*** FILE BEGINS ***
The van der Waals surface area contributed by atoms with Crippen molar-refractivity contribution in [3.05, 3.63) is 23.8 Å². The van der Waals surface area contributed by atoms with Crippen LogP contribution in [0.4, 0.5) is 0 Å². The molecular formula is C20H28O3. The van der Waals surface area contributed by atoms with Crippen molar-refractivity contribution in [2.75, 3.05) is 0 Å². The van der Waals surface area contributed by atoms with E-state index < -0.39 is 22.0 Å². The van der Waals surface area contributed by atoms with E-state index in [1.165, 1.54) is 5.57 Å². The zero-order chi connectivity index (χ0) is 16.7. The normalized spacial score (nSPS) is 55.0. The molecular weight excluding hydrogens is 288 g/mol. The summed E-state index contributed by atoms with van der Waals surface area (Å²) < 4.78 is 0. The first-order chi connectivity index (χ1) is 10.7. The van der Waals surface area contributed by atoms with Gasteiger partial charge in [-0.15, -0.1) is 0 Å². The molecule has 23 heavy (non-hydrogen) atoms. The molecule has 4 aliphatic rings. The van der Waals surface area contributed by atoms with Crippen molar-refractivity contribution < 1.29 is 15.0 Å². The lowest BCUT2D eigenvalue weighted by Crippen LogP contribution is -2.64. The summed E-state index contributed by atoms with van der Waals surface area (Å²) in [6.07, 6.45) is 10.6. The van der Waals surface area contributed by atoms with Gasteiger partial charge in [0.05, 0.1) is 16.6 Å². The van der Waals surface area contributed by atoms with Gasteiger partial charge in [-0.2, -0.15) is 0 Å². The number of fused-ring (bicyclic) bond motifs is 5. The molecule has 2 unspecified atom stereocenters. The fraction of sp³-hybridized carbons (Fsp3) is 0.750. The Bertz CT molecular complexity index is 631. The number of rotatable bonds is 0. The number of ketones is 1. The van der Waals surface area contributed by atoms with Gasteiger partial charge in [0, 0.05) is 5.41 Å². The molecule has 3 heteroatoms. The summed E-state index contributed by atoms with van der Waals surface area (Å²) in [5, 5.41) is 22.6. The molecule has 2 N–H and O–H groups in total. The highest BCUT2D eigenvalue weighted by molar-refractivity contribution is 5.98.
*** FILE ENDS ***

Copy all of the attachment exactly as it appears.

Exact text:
The van der Waals surface area contributed by atoms with Crippen molar-refractivity contribution in [3.05, 3.63) is 23.8 Å². The van der Waals surface area contributed by atoms with Crippen LogP contribution in [0.4, 0.5) is 0 Å². The molecular formula is C20H28O3. The van der Waals surface area contributed by atoms with Crippen molar-refractivity contribution in [2.75, 3.05) is 0 Å². The van der Waals surface area contributed by atoms with E-state index < -0.39 is 22.0 Å². The van der Waals surface area contributed by atoms with E-state index in [1.165, 1.54) is 5.57 Å². The zero-order chi connectivity index (χ0) is 16.7. The normalized spacial score (nSPS) is 55.0. The molecular weight excluding hydrogens is 288 g/mol. The summed E-state index contributed by atoms with van der Waals surface area (Å²) < 4.78 is 0. The first-order chi connectivity index (χ1) is 10.7. The van der Waals surface area contributed by atoms with Gasteiger partial charge in [-0.15, -0.1) is 0 Å². The molecule has 23 heavy (non-hydrogen) atoms. The molecule has 4 aliphatic rings. The van der Waals surface area contributed by atoms with Crippen molar-refractivity contribution < 1.29 is 15.0 Å². The lowest BCUT2D eigenvalue weighted by Crippen LogP contribution is -2.64. The summed E-state index contributed by atoms with van der Waals surface area (Å²) in [6.07, 6.45) is 10.6. The van der Waals surface area contributed by atoms with Gasteiger partial charge in [0.05, 0.1) is 16.6 Å². The van der Waals surface area contributed by atoms with Gasteiger partial charge in [-0.2, -0.15) is 0 Å². The number of fused-ring (bicyclic) bond motifs is 5. The molecule has 2 unspecified atom stereocenters. The fraction of sp³-hybridized carbons (Fsp3) is 0.750. The Bertz CT molecular complexity index is 631. The number of rotatable bonds is 0. The number of ketones is 1. The van der Waals surface area contributed by atoms with Gasteiger partial charge in [0, 0.05) is 5.41 Å². The molecule has 3 heteroatoms. The summed E-state index contributed by atoms with van der Waals surface area (Å²) in [5, 5.41) is 22.6. The molecule has 2 N–H and O–H groups in total. The highest BCUT2D eigenvalue weighted by molar-refractivity contribution is 5.98.